The entire building was tented for termites and asbestos was removed. It was wired for new electric service and fire alarm, security and computer systems, ducts installed for the new air-conditioning system, fire sprinkler system and new plumbing provided. Five new restrooms were installed and the two restrooms off the lobby were upgraded, as was the kitchen to accommodate kosher catering for events, school groups and the center court café, which is coming in the next phase.

In the main multipurpose hall that was formerly the sanctuary, three layers of termite-eaten wood floors were replaced with a new oak floor, new hurricane-resistant windows were installed and new lighting and audio-visual systems were put in. The wood bimah was stripped of more than a dozen coats of paint and refinished. New tables, chairs, stage risers and partitions expand the use of the space that at times will host school groups working on art projects and then an organizational luncheon event or public program in the evening. The centerpiece of the hall is a group of four brass/glass antique chandeliers of the period.

In the former women's balcony, the partitions and old air-conditioning ducts were removed and new windows and lighting installed. The original wood staircases and floor were stripped, repaired and refinished. This provides a very functional space for additional staff offices.

For the Collections & Research Center upstairs, new flooring, lighting and walls were put in place and shelving and storage systems were provided to move the archives to their new home that is environmentally controlled and secure. There is space to design exhibits and a small production area.

All new doors were installed throughout the building and all interior and exterior walls got fresh paint; 311 was painted to match 301 and new awnings were installed. A new HVAC 100-ton air-conditioning was installed to service both 301, 311 and the bistro (see next section). The water-cooling tower is the large structure on the roof of 311.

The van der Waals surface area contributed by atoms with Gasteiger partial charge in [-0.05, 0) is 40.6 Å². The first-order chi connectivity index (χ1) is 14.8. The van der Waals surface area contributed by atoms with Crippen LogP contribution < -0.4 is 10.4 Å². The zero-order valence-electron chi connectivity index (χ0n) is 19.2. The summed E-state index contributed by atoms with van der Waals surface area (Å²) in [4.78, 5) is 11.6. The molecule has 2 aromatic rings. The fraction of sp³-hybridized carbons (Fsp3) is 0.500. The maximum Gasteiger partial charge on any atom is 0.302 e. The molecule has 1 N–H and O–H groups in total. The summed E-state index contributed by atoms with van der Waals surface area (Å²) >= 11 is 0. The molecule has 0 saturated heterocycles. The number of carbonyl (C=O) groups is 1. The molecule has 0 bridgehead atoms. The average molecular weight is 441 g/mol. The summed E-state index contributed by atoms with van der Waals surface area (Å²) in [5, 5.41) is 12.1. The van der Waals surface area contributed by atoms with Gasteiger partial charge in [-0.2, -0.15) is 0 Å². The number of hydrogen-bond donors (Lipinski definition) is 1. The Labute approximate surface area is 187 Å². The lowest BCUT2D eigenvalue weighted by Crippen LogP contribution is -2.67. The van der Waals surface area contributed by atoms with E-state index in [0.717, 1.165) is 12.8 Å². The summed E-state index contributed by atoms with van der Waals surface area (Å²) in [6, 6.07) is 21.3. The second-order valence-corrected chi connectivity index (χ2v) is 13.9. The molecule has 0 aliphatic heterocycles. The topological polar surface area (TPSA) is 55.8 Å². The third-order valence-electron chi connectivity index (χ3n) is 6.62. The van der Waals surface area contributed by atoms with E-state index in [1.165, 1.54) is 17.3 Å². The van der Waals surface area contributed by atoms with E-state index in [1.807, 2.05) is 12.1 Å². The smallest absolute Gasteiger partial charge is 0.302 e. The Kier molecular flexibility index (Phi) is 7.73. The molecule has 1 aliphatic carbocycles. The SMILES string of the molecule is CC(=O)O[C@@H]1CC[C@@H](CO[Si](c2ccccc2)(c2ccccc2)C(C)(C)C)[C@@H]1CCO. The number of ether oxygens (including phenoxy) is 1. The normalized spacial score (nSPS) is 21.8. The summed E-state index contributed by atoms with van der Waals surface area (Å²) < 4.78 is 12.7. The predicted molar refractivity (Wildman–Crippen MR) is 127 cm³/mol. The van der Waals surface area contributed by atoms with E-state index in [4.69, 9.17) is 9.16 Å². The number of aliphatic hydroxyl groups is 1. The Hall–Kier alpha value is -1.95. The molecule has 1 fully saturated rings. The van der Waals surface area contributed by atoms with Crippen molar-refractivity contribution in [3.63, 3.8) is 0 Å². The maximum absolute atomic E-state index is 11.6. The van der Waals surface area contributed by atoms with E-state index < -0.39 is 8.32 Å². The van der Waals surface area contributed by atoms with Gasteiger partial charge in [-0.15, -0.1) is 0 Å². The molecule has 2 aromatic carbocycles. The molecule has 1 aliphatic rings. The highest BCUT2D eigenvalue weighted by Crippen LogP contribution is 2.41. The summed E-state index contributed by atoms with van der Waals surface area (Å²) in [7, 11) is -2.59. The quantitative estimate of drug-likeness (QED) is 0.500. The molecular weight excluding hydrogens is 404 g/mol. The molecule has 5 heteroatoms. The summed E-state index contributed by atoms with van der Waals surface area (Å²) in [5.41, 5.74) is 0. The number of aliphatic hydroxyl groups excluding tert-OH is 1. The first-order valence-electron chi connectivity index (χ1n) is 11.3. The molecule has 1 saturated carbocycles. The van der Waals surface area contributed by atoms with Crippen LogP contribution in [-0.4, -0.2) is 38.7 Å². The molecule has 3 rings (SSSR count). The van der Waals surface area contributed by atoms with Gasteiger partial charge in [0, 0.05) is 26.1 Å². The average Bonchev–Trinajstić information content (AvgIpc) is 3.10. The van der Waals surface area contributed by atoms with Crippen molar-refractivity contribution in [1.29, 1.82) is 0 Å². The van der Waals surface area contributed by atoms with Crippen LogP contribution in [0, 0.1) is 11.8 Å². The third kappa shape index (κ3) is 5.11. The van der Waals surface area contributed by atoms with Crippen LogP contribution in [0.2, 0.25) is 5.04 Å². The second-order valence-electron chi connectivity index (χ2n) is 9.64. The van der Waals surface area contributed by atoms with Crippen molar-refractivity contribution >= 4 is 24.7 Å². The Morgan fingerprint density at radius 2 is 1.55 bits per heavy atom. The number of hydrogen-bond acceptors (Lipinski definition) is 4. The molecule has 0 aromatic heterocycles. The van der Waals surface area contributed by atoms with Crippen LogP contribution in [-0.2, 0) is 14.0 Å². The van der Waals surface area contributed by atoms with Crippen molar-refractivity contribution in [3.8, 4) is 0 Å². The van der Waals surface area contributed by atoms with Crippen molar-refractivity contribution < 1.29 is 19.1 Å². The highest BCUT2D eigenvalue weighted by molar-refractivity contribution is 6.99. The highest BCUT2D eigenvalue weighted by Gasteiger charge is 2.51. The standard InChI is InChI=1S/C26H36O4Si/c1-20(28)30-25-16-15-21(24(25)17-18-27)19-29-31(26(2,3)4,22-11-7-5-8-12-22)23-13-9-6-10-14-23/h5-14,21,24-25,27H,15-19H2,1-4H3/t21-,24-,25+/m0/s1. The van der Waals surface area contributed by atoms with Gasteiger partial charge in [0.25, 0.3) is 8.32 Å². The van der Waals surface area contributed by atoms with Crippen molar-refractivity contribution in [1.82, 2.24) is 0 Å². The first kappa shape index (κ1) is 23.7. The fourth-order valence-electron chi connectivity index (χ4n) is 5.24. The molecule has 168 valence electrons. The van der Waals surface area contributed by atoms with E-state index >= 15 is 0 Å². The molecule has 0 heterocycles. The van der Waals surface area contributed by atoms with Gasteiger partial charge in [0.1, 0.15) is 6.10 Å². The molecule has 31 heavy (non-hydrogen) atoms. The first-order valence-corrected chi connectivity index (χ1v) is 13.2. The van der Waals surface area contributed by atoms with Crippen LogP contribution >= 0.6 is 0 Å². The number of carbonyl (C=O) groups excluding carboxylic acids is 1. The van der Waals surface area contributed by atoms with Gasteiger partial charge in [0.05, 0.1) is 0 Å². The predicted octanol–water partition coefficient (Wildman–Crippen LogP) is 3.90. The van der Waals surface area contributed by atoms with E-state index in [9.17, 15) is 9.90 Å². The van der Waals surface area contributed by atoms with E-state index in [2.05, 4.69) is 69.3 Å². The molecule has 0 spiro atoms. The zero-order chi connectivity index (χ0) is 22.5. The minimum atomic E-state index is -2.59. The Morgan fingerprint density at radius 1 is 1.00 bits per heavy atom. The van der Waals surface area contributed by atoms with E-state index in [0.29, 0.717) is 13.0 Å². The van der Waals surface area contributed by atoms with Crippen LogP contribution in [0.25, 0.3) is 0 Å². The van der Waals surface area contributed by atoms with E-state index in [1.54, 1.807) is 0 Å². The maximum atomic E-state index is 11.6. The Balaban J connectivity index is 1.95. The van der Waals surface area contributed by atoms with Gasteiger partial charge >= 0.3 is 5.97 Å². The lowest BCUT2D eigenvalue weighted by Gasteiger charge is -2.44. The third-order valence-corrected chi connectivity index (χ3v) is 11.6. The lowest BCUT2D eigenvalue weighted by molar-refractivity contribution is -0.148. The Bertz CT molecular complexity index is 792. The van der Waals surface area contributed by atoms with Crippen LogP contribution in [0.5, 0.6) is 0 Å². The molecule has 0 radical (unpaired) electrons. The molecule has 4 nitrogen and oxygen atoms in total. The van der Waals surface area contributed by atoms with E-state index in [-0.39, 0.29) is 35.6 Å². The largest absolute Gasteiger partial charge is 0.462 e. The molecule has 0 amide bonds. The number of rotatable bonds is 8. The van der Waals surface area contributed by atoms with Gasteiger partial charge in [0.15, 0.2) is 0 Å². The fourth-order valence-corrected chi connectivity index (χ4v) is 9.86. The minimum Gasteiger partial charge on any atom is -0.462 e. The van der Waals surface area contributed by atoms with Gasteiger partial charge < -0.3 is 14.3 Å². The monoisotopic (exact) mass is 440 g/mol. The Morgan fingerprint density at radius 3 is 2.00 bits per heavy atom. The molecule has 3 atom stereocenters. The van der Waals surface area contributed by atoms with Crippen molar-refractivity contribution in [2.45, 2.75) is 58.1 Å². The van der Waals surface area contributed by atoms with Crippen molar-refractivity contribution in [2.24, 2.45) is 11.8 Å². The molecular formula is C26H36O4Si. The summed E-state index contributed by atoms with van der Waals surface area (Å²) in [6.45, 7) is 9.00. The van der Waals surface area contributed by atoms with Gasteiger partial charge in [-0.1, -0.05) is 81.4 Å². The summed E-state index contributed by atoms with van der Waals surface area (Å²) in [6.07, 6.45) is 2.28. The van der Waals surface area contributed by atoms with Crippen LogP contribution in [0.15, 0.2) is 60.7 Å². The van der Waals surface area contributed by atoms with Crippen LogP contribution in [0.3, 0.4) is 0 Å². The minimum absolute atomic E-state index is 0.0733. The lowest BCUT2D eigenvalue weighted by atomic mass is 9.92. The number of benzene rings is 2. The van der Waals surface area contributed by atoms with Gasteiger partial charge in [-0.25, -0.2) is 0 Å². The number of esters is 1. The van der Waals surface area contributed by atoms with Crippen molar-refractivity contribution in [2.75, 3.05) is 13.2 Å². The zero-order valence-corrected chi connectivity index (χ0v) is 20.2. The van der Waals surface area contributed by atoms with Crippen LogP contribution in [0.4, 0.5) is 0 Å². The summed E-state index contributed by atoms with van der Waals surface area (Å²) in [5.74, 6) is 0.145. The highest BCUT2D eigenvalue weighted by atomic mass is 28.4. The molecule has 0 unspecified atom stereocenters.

Bess Myerson Gallery

In 2008, the two buildings were connected by a glass-domed Bessie's Bistro in the center court.


In 1945, as World War II came to an end, Bess Myerson uplifted the mood in the Jewish community when she was crowned Miss America. Never before, and not since, has a Jewish girl received this recognition. Bess, known as the "brainy" Miss America, also won the talent competition. Facing much discrimination during and after the pageant, Bess Myerson became an activist for civil rights. During the 1950s and '60s, she was on several TV shows, then for the next two decades served as a consumer rights and cultural advocate for the City of New York. In 2002 she moved to Florida; she currently resides in California, near her family. In memory of the happy years her parents lived in the neighborhood around the Museum, Bess Myerson donated funds to build the Bistro, and also gave her archives to the Museum's Collections. Some of this archival material is on display in the Bistro.

This connection phase included removing the existing air-conditioning system that rested between the two buildings and placing a new system on the roof of the newly restored original shul. Then the former exterior walls were cleaned and painted. We installed a new wood floor and glass ceiling to provide the roof. Period fixtures, tables and chairs provide a comfortable social ambiance.

Walls were opened in both buildings to create a walkway so that visitors can go from one to the other, through Bessie's Bistro. The MOSAIC core exhibit was reconfigured to accommodate the opening on the north side of 301 into the bistro. Also there was built an enclosed connection of the east doors of both buildings.

Included in this phase of the project was the expansion of the Museum Store, which tripled in size and has even more assorted merchandise.

This entire transformation grew the Museum from 7,200 square feet to nearly 15,000 square feet.

This Museum expansion reflects the need for more space that is a result of the successful growth of the Jewish Museum of Florida-FIU. For Jews, the Museum instills a sense of pride in relating how Jews maintained their heritage and helped contribute to the state's development. This helps ensure Jewish continuity. For non-Jews, the Museum traces one ethnic group's immigrant experience as an example of the acculturation process, which helps diminish bigotry and prejudice and enhances understanding and tolerance of living in a diverse ethnic community.